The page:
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Expert Marketer Brooke Safford Discusses Top Toy Marketing Trends

SARASOTA, FLORIDA, UNITED STATES, July 26, 2018 /EINPresswire.com/ -- Many people think that all kinds of marketing are essentially the same. They believe it doesn't matter whether you're marketing a new car or a new food brand, for instance. In reality, marketing has to be done in a way that is specific to the item, not in the least because the target demographic for the said item will differ each time. Brooke Safford is an expert marketer who offers his services to a range of industries. Here, he explains the importance of getting marketing for toys right, a field that he believes is the most complex of all.

Why Toy Marketing Is So Complex, According to Brooke Safford

The most difficult element of marketing toys is the demographic. Children are still in their development stage and their interests have not yet been shaped largely by media. At the same time, children do not buy their own toys. That is something done for them by their primary caregivers. Thus, when you are marketing toys, you need to demonstrate to parents that your toy is something that their children would want, and that is hard to get right.

Safford has recently returned from the North American International Toy Fair. Here, he focused on gaining diverse insights on how gift and toy marketing is likely to develop across 2018. He is fascinated by some of the new trends, and also by the marketing innovations that have occurred.

Brooke Safford Explains Key Marketing Findings

The first thing Safford has noticed is that there has been a shift in brands. For many years, the established brands dominated the market and smaller manufacturers would simply copy what they did. Brooke Safford notes that there have major changes with regards to this. The focus now is no longer on the brands, but rather on the psychology of play, whether major studios have licensed the toys, and on Hatchimals, which is turning into a global craze.

In the category of construction toys, which has always been one of the biggest categories, Safford predicts a 3% decline in interest. Over the past three years, this category has always grown, so this is quite a shock. When Star Wars Episode VIII: The First Jedi came out, LEGO, in particular, saw a huge rebound, however. At the same time, this demonstrates that new players could perhaps get their foot in the market.

Safford also looked at the new mediums of construction, which are of particular importance in toy marketing. Strawbees are incredibly popular despite the fact that they are so simple. Made in Sweden, the brand encourages children to find common items in their household, creating fun ways of building. Strawbees is about inspiring creativity in children and teaches them that the building blocks of becoming an adult are construction toys. Specifically, it teaches children to solve problems and using things they already have.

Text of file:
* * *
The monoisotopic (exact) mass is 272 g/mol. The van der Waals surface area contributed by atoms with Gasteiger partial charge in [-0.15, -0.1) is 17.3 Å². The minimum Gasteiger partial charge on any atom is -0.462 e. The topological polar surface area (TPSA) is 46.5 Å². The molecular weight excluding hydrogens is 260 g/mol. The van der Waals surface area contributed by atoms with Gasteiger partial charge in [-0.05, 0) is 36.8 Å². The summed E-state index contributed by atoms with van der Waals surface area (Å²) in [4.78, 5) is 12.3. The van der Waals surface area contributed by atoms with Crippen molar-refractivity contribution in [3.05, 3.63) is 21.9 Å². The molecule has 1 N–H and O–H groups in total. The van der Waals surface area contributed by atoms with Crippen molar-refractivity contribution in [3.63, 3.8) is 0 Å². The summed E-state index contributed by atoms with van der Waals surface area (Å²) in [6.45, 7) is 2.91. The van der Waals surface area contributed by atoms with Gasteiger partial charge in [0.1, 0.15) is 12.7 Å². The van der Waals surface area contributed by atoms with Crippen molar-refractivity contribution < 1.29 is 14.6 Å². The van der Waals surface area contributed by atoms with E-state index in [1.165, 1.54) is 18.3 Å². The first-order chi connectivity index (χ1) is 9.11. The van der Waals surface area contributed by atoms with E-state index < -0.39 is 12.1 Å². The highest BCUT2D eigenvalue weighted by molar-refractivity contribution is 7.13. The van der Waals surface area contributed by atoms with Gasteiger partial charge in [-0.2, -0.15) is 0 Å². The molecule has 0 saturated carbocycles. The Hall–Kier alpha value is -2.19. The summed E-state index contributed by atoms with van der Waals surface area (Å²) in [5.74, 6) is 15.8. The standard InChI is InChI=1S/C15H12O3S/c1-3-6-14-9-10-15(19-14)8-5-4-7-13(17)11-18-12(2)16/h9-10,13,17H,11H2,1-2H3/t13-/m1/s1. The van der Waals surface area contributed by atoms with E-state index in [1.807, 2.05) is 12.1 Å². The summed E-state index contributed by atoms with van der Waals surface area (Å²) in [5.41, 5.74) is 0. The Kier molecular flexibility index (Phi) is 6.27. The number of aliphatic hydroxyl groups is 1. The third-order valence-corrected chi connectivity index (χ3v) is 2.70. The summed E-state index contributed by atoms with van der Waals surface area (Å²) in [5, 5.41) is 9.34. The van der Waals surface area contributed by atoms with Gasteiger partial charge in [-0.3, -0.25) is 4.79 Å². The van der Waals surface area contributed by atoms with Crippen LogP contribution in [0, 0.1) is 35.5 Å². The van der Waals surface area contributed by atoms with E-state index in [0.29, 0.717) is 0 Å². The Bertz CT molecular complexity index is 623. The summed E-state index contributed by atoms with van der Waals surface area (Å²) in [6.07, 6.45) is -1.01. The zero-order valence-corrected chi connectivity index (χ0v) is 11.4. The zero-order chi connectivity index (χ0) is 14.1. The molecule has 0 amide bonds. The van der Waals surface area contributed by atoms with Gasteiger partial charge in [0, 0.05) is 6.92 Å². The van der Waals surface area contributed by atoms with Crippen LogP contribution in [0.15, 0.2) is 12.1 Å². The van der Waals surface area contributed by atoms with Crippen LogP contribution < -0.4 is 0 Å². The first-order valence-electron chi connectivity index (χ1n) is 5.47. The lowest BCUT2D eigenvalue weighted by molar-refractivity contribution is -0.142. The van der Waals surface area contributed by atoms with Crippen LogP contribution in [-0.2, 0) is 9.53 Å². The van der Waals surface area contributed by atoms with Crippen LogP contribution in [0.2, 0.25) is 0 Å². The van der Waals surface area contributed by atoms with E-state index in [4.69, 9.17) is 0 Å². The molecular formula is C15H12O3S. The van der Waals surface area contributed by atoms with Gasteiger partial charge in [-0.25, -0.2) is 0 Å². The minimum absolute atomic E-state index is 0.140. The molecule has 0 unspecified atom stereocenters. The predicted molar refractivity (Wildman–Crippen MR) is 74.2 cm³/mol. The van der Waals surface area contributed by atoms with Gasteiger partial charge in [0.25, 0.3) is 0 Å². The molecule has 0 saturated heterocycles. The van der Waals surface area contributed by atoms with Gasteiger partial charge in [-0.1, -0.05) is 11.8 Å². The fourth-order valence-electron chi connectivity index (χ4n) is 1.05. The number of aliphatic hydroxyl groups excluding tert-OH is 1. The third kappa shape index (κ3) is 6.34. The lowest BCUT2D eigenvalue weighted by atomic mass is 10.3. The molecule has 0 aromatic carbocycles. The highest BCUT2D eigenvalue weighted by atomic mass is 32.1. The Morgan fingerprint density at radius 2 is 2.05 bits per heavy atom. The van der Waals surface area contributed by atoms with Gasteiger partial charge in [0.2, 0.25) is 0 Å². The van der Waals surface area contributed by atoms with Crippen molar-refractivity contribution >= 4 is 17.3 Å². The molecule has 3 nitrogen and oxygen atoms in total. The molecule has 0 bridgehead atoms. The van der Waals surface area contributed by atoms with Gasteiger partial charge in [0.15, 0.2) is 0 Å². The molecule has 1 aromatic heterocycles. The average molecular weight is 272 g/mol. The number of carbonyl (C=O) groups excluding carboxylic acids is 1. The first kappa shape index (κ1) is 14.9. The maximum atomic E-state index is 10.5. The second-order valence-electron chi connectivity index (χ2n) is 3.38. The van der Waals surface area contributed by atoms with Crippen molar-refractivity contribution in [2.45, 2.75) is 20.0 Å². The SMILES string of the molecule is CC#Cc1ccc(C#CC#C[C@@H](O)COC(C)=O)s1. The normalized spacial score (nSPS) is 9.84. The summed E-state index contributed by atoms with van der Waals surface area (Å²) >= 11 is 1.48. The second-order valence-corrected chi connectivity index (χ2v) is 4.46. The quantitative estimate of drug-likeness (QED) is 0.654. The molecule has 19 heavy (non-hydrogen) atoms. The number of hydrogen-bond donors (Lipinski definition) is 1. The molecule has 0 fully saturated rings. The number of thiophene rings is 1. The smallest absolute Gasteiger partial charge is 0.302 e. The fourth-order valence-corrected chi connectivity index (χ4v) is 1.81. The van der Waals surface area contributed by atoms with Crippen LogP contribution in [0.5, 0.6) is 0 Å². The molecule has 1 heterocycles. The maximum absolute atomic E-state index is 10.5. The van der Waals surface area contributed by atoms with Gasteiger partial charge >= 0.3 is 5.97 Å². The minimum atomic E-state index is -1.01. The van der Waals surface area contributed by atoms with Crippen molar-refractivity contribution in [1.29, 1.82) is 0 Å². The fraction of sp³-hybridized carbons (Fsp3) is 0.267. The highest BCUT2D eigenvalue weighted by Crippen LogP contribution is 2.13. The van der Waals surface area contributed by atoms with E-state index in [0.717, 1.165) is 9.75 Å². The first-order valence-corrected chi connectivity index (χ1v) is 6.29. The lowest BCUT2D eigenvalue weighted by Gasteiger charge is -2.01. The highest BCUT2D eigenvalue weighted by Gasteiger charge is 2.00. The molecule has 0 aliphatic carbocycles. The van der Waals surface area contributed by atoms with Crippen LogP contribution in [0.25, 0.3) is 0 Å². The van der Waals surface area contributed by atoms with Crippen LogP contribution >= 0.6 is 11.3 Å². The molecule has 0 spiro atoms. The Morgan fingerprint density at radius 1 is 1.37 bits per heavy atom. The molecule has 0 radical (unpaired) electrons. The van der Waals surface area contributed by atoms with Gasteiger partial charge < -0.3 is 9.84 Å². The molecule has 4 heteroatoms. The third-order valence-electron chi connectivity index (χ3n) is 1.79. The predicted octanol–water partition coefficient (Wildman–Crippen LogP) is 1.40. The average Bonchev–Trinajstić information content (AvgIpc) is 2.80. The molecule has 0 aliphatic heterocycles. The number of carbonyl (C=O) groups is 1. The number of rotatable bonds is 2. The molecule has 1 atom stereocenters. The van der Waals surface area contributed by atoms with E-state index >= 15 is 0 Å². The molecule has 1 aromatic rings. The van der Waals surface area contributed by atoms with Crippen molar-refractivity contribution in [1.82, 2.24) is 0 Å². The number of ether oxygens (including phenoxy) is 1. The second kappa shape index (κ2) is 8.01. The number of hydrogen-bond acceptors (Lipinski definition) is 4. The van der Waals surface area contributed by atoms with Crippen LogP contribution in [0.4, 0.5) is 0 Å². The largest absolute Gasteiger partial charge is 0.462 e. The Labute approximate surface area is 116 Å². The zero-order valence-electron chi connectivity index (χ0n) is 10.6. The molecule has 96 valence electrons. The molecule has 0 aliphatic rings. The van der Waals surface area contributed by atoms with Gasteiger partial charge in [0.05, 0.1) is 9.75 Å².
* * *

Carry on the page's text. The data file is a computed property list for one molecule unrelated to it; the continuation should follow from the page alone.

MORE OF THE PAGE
Then, there are the Pushinz. These are toys that have redefined the way blocks come together, poking its lacquered material, not unlike foam, from the top instead of from within. What this means is that children no longer require a base, nor are they confined to sticking things to purpose-built boards. Instead, the toys can be stuck on anything, from the bathtub to the refrigerator.

Out of all new toys, the Roller Coaster Challenge saw the biggest growth, at 18%. This toy is about building roller coasters, thus encouraging children to practice their spacial awareness to solve complex challenges. They learn how to design specific shapes in order to get across obstacles.

There were many other interesting developments as well. Brooke Safford noticed an 18% increase in interest in puzzles and games. The Soggy Doggy by Spin Master was a clear winner, teaching children action and reaction and skills. It is a game that has been advertised on TV quite strongly, focusing on the cuteness factor. It is very easy to play with, making it particularly suitable for the very young. Of interest is the fact that the toy builds excitement while being a lot of fun as well.

Meanwhile, there was a 5% decrease in interest in arts and crafts. However, Crayola's Fashion Super Star, which is a type of physical-digital toy, did do very well. This demonstrates that children now look for ways to combine the digital with the physical, which is a logical development in today's society.

Finally, Brooke Safford explains that marketers need to keep their eye on miscellaneous toys. 2017 was all about the fidget spinner, the year before that was about the revival of the Rubik's Cube, and the year before that, Loom Bands were all the rage.

Adam Petrilli
Web Presence LLC
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